Celebrating the Spanish bounty
Where Haro’s wine fight nods to La Rioja’s religious and winemaking heritage, the La Raima grape battle outside Valencia outright celebrates the fruits of Pobla del Duc’s land and labor.
Agriculture is the backbone of Pobla del Duc’s local economy. Grapes have historically represented the majority of the city’s income, and La Raima has marked the end of the harvest since the 1930s. Legend has it that the battle began as a playful fight between growers who had excess garnacha tintorera grapes, which are used to make Alicante Bouschet wine, at the season’s close. Now everyone gets involved. As many as 200,000 pounds of end-of-season grapes are dumped in the town square on the last Friday in August for anyone to throw.
During La Merengada, regional ingredients also feature more conventionally at the traditional post-fight meal. Meringue and candy are followed by xató, a traditional Catalan salad made with tuna and a nutty, garlicky sauce. No single dish represents the Batalla del Vino or La Tomatina, but both festivals are bookended with ample meals and merriment. Revelers often make a weekend out of La Tomatina, and on the eve of the Batalla del Vino, the people of Haro take to the streets to eat, drink, and party before their early-morning pilgrimage.
The problem of sustainability
None of Spain’s food-throwing festivals has attracted as many travelers, or critics, as La Tomatina. Yet, in its own way, the tomato fight also pays tribute to Spain’s agriculture.
The most popular theory behind La Tomatina’s origin is that a group of young people threw the first tomatoes during a separate parade in 1945. The tradition stuck, and as the tomato-throwing festival grew, the city looked to Extremadura, a region about 350 miles west, where tomatoes are abundant and sold cheaply due to their poor quality.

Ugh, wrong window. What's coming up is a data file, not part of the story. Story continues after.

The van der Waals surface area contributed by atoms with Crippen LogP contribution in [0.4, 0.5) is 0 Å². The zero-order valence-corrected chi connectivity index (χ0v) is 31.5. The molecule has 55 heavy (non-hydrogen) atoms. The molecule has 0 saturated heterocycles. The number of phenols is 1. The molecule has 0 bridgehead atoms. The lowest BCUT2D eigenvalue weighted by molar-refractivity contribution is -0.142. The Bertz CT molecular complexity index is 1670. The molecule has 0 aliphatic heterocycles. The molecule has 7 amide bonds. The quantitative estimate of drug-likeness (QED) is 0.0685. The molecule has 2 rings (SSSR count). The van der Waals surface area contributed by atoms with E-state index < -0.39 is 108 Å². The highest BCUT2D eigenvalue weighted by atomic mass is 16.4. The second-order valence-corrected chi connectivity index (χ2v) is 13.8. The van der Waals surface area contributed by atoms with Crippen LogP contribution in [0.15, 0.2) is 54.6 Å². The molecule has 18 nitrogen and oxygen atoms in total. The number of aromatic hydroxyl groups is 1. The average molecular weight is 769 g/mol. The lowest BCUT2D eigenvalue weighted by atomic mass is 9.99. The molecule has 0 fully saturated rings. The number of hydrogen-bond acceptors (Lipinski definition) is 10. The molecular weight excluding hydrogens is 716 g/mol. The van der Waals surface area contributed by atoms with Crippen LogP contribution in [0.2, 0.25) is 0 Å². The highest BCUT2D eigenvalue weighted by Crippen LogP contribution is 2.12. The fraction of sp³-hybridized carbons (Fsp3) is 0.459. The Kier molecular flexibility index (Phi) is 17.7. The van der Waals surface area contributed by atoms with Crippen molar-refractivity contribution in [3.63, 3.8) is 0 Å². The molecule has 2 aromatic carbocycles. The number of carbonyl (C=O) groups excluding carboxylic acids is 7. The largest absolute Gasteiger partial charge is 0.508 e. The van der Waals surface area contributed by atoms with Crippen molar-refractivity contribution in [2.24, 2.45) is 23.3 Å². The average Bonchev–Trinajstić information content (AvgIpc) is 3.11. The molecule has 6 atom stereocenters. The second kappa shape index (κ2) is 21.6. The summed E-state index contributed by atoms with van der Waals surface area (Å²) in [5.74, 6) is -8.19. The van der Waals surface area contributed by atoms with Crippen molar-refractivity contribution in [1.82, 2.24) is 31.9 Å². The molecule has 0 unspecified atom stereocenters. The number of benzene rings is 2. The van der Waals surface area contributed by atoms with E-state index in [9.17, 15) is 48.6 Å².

According to Buñol’s former mayor, who defended the festival against criticisms of food waste in 2016 after Nigeria’s staple tomato crops were ravaged by Tuta absoluta moths, these tomatoes would not otherwise be consumed, even at their ripest.
“If you look at the garbage bins in Spain,” he told the BBC/em>, “there is more waste thrown away every day than the tomatoes used at La Tomatina.”
La Tomatina’s nearly spoiled tomatoes and La Raima’s excess grapes may not be going to waste, exactly, and no one seems to be decrying the wine spilled during the Batalla del Vino. But the ethical implications of events that inherently waste food, in Spain or otherwise, remain open to scrutiny. Perhaps, in an increasingly sustainable era, these celebrations will evolve to focus more on making meals than making messes.
But whatever the future has in store for Spain’s big, public food fights, the intention behind them will surely stay the same: to bring people together over food, in true Spanish fashion.